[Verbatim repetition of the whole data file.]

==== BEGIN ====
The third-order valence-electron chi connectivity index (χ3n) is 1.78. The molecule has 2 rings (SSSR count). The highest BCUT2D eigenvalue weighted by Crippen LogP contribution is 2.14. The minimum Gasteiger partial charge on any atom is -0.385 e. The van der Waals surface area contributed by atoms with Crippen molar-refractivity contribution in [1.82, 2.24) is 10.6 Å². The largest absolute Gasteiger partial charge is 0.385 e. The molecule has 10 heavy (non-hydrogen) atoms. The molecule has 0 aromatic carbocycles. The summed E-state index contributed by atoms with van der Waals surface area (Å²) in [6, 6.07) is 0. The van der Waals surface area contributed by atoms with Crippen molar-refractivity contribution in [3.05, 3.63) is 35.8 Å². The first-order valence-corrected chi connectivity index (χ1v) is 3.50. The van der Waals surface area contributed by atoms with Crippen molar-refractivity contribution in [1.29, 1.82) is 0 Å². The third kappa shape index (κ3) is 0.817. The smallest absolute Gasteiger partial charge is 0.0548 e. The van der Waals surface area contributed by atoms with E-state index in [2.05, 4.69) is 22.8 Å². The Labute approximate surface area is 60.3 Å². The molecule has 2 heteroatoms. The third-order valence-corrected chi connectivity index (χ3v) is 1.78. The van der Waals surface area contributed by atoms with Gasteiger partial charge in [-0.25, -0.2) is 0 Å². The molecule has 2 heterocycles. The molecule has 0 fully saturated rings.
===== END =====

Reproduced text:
The third-order valence-electron chi connectivity index (χ3n) is 1.78. The molecule has 2 rings (SSSR count). The highest BCUT2D eigenvalue weighted by Crippen LogP contribution is 2.14. The minimum Gasteiger partial charge on any atom is -0.385 e. The van der Waals surface area contributed by atoms with Crippen molar-refractivity contribution in [1.82, 2.24) is 10.6 Å². The largest absolute Gasteiger partial charge is 0.385 e. The molecule has 10 heavy (non-hydrogen) atoms. The molecule has 0 aromatic carbocycles. The summed E-state index contributed by atoms with van der Waals surface area (Å²) in [6, 6.07) is 0. The van der Waals surface area contributed by atoms with Crippen molar-refractivity contribution in [3.05, 3.63) is 35.8 Å². The first-order valence-corrected chi connectivity index (χ1v) is 3.50. The van der Waals surface area contributed by atoms with Crippen molar-refractivity contribution in [1.29, 1.82) is 0 Å². The third kappa shape index (κ3) is 0.817. The smallest absolute Gasteiger partial charge is 0.0548 e. The van der Waals surface area contributed by atoms with E-state index in [2.05, 4.69) is 22.8 Å². The Labute approximate surface area is 60.3 Å². The molecule has 2 heteroatoms. The third-order valence-corrected chi connectivity index (χ3v) is 1.78. The van der Waals surface area contributed by atoms with Gasteiger partial charge in [-0.25, -0.2) is 0 Å². The molecule has 2 heterocycles. The molecule has 0 fully saturated rings.